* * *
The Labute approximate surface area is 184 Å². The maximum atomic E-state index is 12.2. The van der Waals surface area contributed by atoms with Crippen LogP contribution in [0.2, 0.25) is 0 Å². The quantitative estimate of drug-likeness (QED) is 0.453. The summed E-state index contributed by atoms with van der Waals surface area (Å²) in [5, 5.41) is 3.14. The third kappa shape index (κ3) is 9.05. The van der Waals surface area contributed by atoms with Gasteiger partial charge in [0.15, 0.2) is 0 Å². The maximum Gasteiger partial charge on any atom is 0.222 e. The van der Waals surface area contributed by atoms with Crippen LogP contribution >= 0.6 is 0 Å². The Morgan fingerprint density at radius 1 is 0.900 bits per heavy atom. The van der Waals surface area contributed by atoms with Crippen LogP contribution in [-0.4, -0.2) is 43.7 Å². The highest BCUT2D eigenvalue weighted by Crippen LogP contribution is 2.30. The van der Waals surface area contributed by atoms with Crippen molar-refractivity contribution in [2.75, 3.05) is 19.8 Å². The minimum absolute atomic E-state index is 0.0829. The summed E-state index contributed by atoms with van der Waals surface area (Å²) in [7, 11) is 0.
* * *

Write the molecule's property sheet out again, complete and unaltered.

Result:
The Labute approximate surface area is 184 Å². The maximum atomic E-state index is 12.2. The van der Waals surface area contributed by atoms with Crippen LogP contribution in [0.2, 0.25) is 0 Å². The quantitative estimate of drug-likeness (QED) is 0.453. The summed E-state index contributed by atoms with van der Waals surface area (Å²) in [5, 5.41) is 3.14. The third kappa shape index (κ3) is 9.05. The van der Waals surface area contributed by atoms with Gasteiger partial charge in [0.15, 0.2) is 0 Å². The maximum Gasteiger partial charge on any atom is 0.222 e. The van der Waals surface area contributed by atoms with Crippen LogP contribution >= 0.6 is 0 Å². The Morgan fingerprint density at radius 1 is 0.900 bits per heavy atom. The van der Waals surface area contributed by atoms with Crippen LogP contribution in [-0.4, -0.2) is 43.7 Å². The highest BCUT2D eigenvalue weighted by Crippen LogP contribution is 2.30. The van der Waals surface area contributed by atoms with Crippen molar-refractivity contribution in [2.75, 3.05) is 19.8 Å². The minimum absolute atomic E-state index is 0.0829. The summed E-state index contributed by atoms with van der Waals surface area (Å²) in [7, 11) is 0.